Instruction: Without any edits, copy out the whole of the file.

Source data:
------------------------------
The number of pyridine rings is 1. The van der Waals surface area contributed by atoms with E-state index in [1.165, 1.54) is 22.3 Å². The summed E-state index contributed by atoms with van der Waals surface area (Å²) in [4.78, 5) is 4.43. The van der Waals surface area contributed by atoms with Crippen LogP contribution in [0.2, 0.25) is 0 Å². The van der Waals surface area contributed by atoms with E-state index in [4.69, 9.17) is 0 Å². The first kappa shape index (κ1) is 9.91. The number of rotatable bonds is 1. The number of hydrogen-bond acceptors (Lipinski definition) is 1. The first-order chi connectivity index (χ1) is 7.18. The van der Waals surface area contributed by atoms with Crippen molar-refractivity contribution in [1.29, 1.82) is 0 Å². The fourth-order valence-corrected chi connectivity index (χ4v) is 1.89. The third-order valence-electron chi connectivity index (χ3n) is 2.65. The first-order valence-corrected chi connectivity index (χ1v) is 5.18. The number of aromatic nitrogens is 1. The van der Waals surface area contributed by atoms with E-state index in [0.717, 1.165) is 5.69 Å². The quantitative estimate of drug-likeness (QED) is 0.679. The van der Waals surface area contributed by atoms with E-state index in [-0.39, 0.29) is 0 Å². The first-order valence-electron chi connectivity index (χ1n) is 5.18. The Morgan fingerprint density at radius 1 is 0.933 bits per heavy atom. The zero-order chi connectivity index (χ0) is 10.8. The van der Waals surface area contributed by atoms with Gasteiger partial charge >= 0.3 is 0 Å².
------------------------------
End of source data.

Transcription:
The number of pyridine rings is 1. The van der Waals surface area contributed by atoms with E-state index in [1.165, 1.54) is 22.3 Å². The summed E-state index contributed by atoms with van der Waals surface area (Å²) in [4.78, 5) is 4.43. The van der Waals surface area contributed by atoms with Crippen LogP contribution in [0.2, 0.25) is 0 Å². The van der Waals surface area contributed by atoms with E-state index in [4.69, 9.17) is 0 Å². The first kappa shape index (κ1) is 9.91. The number of rotatable bonds is 1. The number of hydrogen-bond acceptors (Lipinski definition) is 1. The first-order chi connectivity index (χ1) is 7.18. The van der Waals surface area contributed by atoms with Crippen molar-refractivity contribution in [1.29, 1.82) is 0 Å². The fourth-order valence-corrected chi connectivity index (χ4v) is 1.89. The third-order valence-electron chi connectivity index (χ3n) is 2.65. The first-order valence-corrected chi connectivity index (χ1v) is 5.18. The number of aromatic nitrogens is 1. The van der Waals surface area contributed by atoms with E-state index in [0.717, 1.165) is 5.69 Å². The quantitative estimate of drug-likeness (QED) is 0.679. The van der Waals surface area contributed by atoms with E-state index in [-0.39, 0.29) is 0 Å². The first-order valence-electron chi connectivity index (χ1n) is 5.18. The Morgan fingerprint density at radius 1 is 0.933 bits per heavy atom. The zero-order chi connectivity index (χ0) is 10.8. The van der Waals surface area contributed by atoms with Gasteiger partial charge >= 0.3 is 0 Å².